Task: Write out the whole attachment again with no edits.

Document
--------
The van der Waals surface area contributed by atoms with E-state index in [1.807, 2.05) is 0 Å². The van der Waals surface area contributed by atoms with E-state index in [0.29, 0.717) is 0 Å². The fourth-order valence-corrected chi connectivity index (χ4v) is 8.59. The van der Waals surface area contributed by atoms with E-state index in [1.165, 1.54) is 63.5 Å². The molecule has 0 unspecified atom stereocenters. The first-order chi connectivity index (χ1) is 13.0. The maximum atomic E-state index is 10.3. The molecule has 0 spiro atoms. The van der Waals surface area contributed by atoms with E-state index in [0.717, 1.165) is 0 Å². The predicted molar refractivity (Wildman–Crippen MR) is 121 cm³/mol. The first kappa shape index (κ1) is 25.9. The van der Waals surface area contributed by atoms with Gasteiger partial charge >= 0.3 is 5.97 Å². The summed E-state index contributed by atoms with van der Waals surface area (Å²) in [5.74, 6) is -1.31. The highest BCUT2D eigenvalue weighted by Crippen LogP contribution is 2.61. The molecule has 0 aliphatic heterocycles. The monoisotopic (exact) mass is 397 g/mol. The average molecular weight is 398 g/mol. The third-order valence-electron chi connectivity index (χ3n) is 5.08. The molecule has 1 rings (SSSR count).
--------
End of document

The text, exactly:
The van der Waals surface area contributed by atoms with E-state index in [1.807, 2.05) is 0 Å². The van der Waals surface area contributed by atoms with E-state index in [0.29, 0.717) is 0 Å². The fourth-order valence-corrected chi connectivity index (χ4v) is 8.59. The van der Waals surface area contributed by atoms with E-state index in [1.165, 1.54) is 63.5 Å². The molecule has 0 unspecified atom stereocenters. The first-order chi connectivity index (χ1) is 13.0. The maximum atomic E-state index is 10.3. The molecule has 0 spiro atoms. The van der Waals surface area contributed by atoms with E-state index in [0.717, 1.165) is 0 Å². The predicted molar refractivity (Wildman–Crippen MR) is 121 cm³/mol. The first kappa shape index (κ1) is 25.9. The van der Waals surface area contributed by atoms with Gasteiger partial charge >= 0.3 is 5.97 Å². The summed E-state index contributed by atoms with van der Waals surface area (Å²) in [5.74, 6) is -1.31. The highest BCUT2D eigenvalue weighted by Crippen LogP contribution is 2.61. The molecule has 0 aliphatic heterocycles. The monoisotopic (exact) mass is 397 g/mol. The average molecular weight is 398 g/mol. The third-order valence-electron chi connectivity index (χ3n) is 5.08. The molecule has 1 rings (SSSR count).